Labirint Ozon. Magic, Science, and Religion, and Other Essays. Bronislaw Malinowski. No writer of our times has done more than Bronislaw Malinowski to bring together in single comprehension the warm reality of human living and the cool abstractions of science. His pages have become an almost indispensable link between the knowing of exotic and remote people as we know our own neighbors and brothers, and conceptual and theoretical knowledge about mankind.
Magic Science and Religion and Other Essays
Magic Science and Religion and Other Essays by Malinowski Bronislaw - AbeBooks
Bronislaw Kasper Malinowski 7 April - 16 May was an anthropologist whose writings on ethnography, social theory, and field research were a lasting influence on the discipline of anthropology. Du kanske gillar. Argonauts of the Western Pacific. Baloma Bronislaw Malinowski Inbunden.
Magic, Science, and Religion
Have you ever wondered why magical knowledge is forbidden, and yet pervasive in our culture at different times? Have you paused to consider what claims religion can make about human affairs, the natural world or the supernatural? Have you ever asked why science commands such authority and even awe? Or have you wondered how religion has at times driven on scientific inquiry and, at other times, curiously dismissed robust scientific theories? This seminar explores these questions by looking at the ways that three ways of understanding our world—magic, religion and science—have intersected in surprising and creative ways in our culture.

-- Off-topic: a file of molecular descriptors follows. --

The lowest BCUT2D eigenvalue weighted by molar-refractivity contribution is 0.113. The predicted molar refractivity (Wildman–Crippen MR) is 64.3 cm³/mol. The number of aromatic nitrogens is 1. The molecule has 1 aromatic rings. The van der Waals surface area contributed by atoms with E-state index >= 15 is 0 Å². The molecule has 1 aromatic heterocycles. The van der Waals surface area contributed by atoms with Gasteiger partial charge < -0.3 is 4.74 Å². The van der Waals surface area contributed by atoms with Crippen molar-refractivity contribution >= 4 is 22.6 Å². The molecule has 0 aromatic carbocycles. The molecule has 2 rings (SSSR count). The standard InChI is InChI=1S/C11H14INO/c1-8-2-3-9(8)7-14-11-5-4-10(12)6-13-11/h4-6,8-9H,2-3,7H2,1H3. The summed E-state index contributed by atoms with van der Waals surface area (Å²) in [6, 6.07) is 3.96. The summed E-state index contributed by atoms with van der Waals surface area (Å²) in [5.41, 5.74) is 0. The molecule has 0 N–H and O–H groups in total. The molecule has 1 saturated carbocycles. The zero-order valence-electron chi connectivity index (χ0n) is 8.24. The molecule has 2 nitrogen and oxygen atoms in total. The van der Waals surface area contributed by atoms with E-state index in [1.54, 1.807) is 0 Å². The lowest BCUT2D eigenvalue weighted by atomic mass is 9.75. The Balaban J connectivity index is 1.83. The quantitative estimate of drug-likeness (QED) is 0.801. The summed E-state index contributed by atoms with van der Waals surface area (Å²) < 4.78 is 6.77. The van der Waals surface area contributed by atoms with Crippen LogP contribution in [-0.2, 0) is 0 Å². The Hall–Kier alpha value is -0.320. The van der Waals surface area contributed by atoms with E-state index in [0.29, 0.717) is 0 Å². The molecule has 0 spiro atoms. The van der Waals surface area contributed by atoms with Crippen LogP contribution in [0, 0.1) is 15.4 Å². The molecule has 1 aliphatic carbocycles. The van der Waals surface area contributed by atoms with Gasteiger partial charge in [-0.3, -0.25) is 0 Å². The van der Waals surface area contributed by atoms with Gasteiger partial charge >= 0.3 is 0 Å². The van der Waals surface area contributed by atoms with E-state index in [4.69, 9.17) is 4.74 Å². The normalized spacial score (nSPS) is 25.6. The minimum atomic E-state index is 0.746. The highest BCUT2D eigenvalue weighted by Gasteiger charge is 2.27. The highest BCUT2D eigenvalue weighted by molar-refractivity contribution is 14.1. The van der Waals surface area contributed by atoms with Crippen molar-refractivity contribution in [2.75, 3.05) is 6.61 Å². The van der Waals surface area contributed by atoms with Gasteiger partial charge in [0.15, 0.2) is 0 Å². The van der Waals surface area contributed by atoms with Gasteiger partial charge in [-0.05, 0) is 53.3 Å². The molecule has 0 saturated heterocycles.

In , he was given a chance to travel to New Guinea accompanying anthropologist Robert Ranulph Marett , but as World War I broke out and Malinowski was an Austrian subject, and thereby an enemy of the British commonwealth , he was unable to travel back to England. The Australian government nonetheless provided him with permission and funds to undertake ethnographic work within their territories and Malinowski chose to go to the Trobriand Islands , in Melanesia where he stayed for several years, studying the indigenous culture. Upon his return to England after the war, he published his main work Argonauts of the Western Pacific , which established him as one of the most important anthropologists in Europe of that time. He took posts as lecturer and later as a chair in anthropology at the LSE, attracting large numbers of students and exerting great influence on the development of British social anthropology.